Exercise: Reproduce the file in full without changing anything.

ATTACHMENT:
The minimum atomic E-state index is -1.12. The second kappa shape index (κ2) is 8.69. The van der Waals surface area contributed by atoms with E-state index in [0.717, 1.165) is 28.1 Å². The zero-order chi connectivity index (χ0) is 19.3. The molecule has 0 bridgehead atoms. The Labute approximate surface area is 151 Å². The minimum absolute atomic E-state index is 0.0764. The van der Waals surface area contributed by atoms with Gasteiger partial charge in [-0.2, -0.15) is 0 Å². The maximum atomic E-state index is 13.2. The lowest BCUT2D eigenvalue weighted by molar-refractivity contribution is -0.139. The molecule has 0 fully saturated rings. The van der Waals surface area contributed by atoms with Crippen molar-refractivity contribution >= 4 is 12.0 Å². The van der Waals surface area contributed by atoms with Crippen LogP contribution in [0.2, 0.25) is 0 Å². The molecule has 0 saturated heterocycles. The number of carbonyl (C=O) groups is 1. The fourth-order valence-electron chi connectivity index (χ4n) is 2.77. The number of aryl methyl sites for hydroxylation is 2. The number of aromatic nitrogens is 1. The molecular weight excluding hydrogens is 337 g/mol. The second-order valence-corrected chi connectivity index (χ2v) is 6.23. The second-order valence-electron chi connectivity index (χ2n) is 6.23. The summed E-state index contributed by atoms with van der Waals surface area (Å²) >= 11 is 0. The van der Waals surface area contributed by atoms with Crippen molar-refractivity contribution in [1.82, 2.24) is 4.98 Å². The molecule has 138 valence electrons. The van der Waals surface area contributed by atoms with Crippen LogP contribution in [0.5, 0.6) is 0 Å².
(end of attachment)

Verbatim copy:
The minimum atomic E-state index is -1.12. The second kappa shape index (κ2) is 8.69. The van der Waals surface area contributed by atoms with E-state index in [0.717, 1.165) is 28.1 Å². The zero-order chi connectivity index (χ0) is 19.3. The molecule has 0 bridgehead atoms. The Labute approximate surface area is 151 Å². The minimum absolute atomic E-state index is 0.0764. The van der Waals surface area contributed by atoms with Gasteiger partial charge in [-0.2, -0.15) is 0 Å². The maximum atomic E-state index is 13.2. The lowest BCUT2D eigenvalue weighted by molar-refractivity contribution is -0.139. The molecule has 0 fully saturated rings. The van der Waals surface area contributed by atoms with Crippen molar-refractivity contribution >= 4 is 12.0 Å². The van der Waals surface area contributed by atoms with Crippen LogP contribution in [0.2, 0.25) is 0 Å². The molecule has 0 saturated heterocycles. The number of carbonyl (C=O) groups is 1. The fourth-order valence-electron chi connectivity index (χ4n) is 2.77. The number of aryl methyl sites for hydroxylation is 2. The number of aromatic nitrogens is 1. The molecular weight excluding hydrogens is 337 g/mol. The second-order valence-corrected chi connectivity index (χ2v) is 6.23. The second-order valence-electron chi connectivity index (χ2n) is 6.23. The summed E-state index contributed by atoms with van der Waals surface area (Å²) >= 11 is 0. The van der Waals surface area contributed by atoms with Crippen molar-refractivity contribution in [1.82, 2.24) is 4.98 Å². The molecule has 138 valence electrons. The van der Waals surface area contributed by atoms with Crippen LogP contribution in [0.5, 0.6) is 0 Å².